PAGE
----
Dozens of dogs tested in French search for woman's forest killers

Elia VAISSIERE
The body of the 29-year-old woman was found Saturday in a forest outside the town of Villers-Cotterets (AFP Photo/ALAIN JOCARD)

Lille (France) (AFP) - French police investigating the death of a pregnant woman mauled to death by dogs while walking in the woods have carried out DNA tests on 67 dogs to try identify those that attacked her, investigators said Thursday.

Elisa Pilarski, 29, was found dead on Saturday in Retz forest about 90 kilometres (55 miles) northeast of Paris.

A post-mortem showed that she died of bleeding after several dog bites to the upper and lower limbs and the head.

Her death caused shock in France, sparking intense speculation about what might have happened.

A deer hunt with hounds was underway in the forest where Pilarski, a dog lover, was walking her own American Staffordshire terrier.

Frederic Trinh, the public prosecutor leading the investigation into her death, said Thursday that DNA tests had been carried out on 67 dogs -- 62 from the hunting club and five belonging to Pilarski and her partner.

But France's main hunting federation said that none of the tested hounds bore bite marks, a fact it said proved their innocence.

Antoine Gallon, the federation's communications director, argued that Pilarski's dog Curtis would have put up a fight if its owner was under attack, leaving marks on its adversaries.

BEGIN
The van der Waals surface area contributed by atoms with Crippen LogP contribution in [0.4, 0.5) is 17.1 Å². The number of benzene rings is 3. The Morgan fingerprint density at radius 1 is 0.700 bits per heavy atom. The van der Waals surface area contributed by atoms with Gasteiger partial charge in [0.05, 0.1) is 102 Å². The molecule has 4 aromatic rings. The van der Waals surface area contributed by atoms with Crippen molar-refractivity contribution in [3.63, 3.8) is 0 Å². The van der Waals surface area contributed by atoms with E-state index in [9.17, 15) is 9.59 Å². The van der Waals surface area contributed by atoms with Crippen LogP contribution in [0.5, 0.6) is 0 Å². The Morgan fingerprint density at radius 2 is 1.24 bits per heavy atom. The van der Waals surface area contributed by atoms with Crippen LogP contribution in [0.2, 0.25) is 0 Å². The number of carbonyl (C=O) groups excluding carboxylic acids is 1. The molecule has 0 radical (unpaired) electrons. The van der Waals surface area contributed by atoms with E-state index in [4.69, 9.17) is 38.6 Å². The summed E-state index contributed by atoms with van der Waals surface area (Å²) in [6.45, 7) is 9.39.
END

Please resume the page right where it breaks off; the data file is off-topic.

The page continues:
The time of Pilarksi's death -- between 1 and 1.30 pm -- also put the hounds in the clear, he claimed, saying the hunt only began at 1.30 pm.

The police have launched an investigation against persons unknown -- a common procedure in France when no suspect has been identified -- for manslaughter due to carelessness or negligence.

Trinh said that police still had no main line of inquiry.

He confirmed that Pilarski had phoned her partner, who was at work, before the attack to tell him that she had come across "threatening dogs".

In a Facebook message she also wrote that a German shepherd was on the prowl but police had yet to identify that dog, Trinh said.

Pilarski's partner Christophe told France's BFM news channel that when he arrived on the scene around 45 minutes later he came across hunting hounds and a rider.

He then saw a pack of "around 30" dogs near a ravine where he found her body as well as the couple's own dog, whom he said had been bitten on the head.

- 'Conditioned to kill' -

Sobbing during the interview, he told BFM that what he initially mistook for a log turned out to be Pilarski's bare stomach.

She was "entirely undressed" and had been "bitten all over," he said.

"It can only be the hunt," he said, allegations the hunting associations have vigorously rejected.

France has more than 30,000 hunting hounds, grouped in 390 packs, according to the national hunting federation.

"These dogs are trained to hunt a particular animal and obey man in all circumstances," the federation said in a statement on Wednesday.

Eric Tramson, a dog trainer specialising in aggressive dogs, told AFP that packs of hounds are "conditioned to kill and can be dangerous."

But he said a dog could also turn on its own owner if attacked while on a leash.